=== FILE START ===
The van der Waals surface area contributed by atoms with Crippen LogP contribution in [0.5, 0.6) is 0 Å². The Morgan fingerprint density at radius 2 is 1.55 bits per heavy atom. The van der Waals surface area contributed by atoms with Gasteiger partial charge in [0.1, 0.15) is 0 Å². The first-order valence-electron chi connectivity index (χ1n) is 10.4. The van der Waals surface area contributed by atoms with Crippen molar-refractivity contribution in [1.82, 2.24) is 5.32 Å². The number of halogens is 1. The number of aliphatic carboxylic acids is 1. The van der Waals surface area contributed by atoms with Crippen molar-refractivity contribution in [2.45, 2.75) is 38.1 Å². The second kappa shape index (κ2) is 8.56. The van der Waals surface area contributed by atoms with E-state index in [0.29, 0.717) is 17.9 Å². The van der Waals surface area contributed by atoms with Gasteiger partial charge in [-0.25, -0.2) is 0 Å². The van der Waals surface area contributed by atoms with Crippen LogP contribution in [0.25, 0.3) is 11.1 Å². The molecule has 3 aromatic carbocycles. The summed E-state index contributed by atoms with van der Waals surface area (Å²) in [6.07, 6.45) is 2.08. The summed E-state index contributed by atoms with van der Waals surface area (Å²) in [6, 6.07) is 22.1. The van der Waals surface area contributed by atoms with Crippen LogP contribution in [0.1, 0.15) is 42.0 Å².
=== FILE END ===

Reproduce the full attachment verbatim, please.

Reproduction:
The van der Waals surface area contributed by atoms with Crippen LogP contribution in [0.5, 0.6) is 0 Å². The Morgan fingerprint density at radius 2 is 1.55 bits per heavy atom. The van der Waals surface area contributed by atoms with Gasteiger partial charge in [0.1, 0.15) is 0 Å². The first-order valence-electron chi connectivity index (χ1n) is 10.4. The van der Waals surface area contributed by atoms with Crippen molar-refractivity contribution in [1.82, 2.24) is 5.32 Å². The number of halogens is 1. The number of aliphatic carboxylic acids is 1. The van der Waals surface area contributed by atoms with Crippen molar-refractivity contribution in [2.45, 2.75) is 38.1 Å². The second kappa shape index (κ2) is 8.56. The van der Waals surface area contributed by atoms with E-state index in [0.29, 0.717) is 17.9 Å². The van der Waals surface area contributed by atoms with Gasteiger partial charge in [-0.25, -0.2) is 0 Å². The van der Waals surface area contributed by atoms with Crippen LogP contribution in [0.25, 0.3) is 11.1 Å². The molecule has 3 aromatic carbocycles. The summed E-state index contributed by atoms with van der Waals surface area (Å²) in [6.07, 6.45) is 2.08. The summed E-state index contributed by atoms with van der Waals surface area (Å²) in [6, 6.07) is 22.1. The van der Waals surface area contributed by atoms with Crippen LogP contribution in [0.1, 0.15) is 42.0 Å².